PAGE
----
Smartphone, laptop display on the big screen

The Microsoft Wireless Display Adapter uses Miracast, a form of Wi-Fi Direct technology, to transmit video and audio from your device to itself. It also supports Intel WiDi.
The Microsoft Wireless Display Adapter uses Miracast, a form of Wi-Fi Direct technology, to transmit video and audio from your device to itself. It also supports Intel WiDi.PHOTO: MICROSOFT

The Microsoft Wireless Display Adapter is a pocket-sized dongle that projects the screen of your laptop, smartphone or tablet, to an external display such as a TV.

It works exactly as advertised. In fact, think of it as an HDMI cable without the cable. Simply plug the adapter into the display's HDMI port. The other end of the adapter goes into a USB port, which it draws power from.

A cable attachment covers both ports to protect them from dust and forms a neat loop that makes it easy to carry. The adapter uses Miracast, a form of Wi-Fi Direct technology, to transmit video and audio from your device to itself. It also supports Intel WiDi, a similar wireless display technology found in PCs.

I like that it works without a wireless network or router, making it convenient for places where there is no Wi-Fi. But it does not work with Apple devices, which use the proprietary AirPlay technology.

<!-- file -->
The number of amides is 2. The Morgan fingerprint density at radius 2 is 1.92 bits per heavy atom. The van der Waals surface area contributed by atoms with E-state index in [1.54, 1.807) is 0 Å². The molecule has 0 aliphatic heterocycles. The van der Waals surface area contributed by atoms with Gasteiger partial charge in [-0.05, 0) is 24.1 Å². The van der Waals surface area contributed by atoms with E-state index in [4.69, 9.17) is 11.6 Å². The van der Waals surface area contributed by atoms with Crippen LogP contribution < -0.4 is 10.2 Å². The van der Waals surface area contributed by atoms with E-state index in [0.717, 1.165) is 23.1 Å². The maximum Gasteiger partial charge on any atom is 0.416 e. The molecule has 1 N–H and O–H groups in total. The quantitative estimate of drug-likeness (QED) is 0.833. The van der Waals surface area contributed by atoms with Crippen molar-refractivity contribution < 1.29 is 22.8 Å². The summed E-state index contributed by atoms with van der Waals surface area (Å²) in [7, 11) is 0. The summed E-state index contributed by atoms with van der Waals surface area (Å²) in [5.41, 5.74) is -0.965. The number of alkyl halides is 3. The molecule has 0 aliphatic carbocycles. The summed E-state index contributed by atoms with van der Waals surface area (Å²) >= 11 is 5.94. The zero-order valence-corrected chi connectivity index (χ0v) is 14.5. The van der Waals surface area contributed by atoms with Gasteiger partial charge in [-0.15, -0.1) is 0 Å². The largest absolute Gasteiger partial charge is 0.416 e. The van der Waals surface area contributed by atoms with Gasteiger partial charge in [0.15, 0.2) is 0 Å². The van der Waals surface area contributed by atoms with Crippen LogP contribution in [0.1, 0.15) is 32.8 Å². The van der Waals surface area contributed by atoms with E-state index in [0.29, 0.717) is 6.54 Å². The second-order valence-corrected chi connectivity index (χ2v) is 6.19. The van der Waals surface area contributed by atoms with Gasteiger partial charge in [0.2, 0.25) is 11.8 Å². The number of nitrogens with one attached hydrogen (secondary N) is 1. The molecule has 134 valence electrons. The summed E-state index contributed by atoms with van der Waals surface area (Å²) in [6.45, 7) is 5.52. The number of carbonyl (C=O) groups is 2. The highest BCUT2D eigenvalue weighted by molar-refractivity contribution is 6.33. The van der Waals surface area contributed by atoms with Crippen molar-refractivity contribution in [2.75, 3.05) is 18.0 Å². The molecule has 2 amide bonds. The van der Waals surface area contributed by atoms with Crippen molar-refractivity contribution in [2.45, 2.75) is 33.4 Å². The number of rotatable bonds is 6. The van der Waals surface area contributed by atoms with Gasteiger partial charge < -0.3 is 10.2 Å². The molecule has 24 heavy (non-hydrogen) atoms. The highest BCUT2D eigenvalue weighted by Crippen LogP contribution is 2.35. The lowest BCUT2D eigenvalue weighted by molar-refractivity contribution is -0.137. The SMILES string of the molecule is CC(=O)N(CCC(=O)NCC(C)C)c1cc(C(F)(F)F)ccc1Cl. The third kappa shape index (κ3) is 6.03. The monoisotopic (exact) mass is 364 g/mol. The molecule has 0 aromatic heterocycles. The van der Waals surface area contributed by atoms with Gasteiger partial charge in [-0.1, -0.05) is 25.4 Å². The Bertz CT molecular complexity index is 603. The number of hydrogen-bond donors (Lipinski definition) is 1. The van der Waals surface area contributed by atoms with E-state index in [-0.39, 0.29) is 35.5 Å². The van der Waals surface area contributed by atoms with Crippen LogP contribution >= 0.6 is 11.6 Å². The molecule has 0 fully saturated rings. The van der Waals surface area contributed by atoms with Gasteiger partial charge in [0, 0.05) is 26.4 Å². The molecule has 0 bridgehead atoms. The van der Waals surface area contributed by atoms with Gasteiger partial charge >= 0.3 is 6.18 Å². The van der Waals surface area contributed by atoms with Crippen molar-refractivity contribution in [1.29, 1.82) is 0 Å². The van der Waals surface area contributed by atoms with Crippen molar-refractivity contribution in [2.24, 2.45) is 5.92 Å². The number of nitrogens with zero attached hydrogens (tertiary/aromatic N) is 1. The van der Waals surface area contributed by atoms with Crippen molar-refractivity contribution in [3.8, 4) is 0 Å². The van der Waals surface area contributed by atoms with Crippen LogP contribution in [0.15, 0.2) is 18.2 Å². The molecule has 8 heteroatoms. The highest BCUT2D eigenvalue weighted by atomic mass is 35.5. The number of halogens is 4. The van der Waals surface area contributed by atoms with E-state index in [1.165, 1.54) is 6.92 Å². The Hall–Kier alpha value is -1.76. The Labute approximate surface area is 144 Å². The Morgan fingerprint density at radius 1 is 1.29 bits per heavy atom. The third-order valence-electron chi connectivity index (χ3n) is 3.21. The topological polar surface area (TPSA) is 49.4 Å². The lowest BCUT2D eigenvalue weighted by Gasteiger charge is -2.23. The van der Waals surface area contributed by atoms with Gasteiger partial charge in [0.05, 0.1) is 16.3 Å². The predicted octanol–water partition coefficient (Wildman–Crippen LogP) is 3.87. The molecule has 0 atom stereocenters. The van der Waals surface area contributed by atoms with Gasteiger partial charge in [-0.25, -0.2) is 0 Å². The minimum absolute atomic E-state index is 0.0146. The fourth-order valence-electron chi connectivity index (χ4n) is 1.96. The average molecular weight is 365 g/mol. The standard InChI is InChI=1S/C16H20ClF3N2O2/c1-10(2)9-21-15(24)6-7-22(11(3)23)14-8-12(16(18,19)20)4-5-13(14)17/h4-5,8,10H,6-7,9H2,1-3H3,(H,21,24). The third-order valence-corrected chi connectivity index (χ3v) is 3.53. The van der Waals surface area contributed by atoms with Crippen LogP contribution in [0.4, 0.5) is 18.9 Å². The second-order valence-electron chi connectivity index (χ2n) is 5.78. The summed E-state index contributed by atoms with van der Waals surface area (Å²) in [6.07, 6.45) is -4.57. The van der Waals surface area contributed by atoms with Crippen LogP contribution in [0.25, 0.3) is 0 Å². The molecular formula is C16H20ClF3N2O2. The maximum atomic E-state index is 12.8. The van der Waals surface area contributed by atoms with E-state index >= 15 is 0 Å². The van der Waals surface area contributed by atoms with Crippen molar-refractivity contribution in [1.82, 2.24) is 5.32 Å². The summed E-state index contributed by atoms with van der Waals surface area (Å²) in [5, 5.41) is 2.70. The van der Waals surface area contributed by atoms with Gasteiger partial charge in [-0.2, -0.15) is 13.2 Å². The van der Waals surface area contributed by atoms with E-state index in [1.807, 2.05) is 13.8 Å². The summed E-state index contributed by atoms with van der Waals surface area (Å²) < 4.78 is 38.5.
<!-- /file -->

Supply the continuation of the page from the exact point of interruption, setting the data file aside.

When the adapter is first plugged into a screen, it displays instructions on how to connect to it.

For a Windows 10 computer, it is as simple as opening the Action Center and clicking Connect to scan for the wireless adapter. For Android Nexus devices, simply click on the Cast option from the pulldown notification pane.

  • TECH SPECS

    PRICE: $97

    WEIGHT: 33g

    CONNECTOR: HDMI (USB-powered)

  • RATING

    FEATURES: 3/5

    PERFORMANCE: 4/5

    VALUE FOR MONEY: 3/5

    OVERALL: 4/5

The Wireless Adapter app in the Windows Store lets you change the adapter settings. For instance, you can add a password PIN to prevent unauthorised users from connecting to the adapter.

In my testing, there was a bit of latency with the adapter that makes it less than ideal for games. It takes a fraction longer for my input to be reflected on the connected display compared with my device's own display. But this lag is barely noticeable for other tasks such as video playback and presentations.

The wireless adapter worked flawlessly with two different Windows 10 laptops I had on hand. It also connected to my Nexus 5 smartphone without a hitch. It was a breeze to use compared to previous Miracast adapters I've tried, that have issues such as high latency and connection errors.

Vincent Chang

•Verdict: A simple and useful accessory for road warriors.

A version of this article appeared in the print edition of The Straits Times on May 18, 2016, with the headline 'Smartphone, laptop display on the big screen'. Print Edition | Subscribe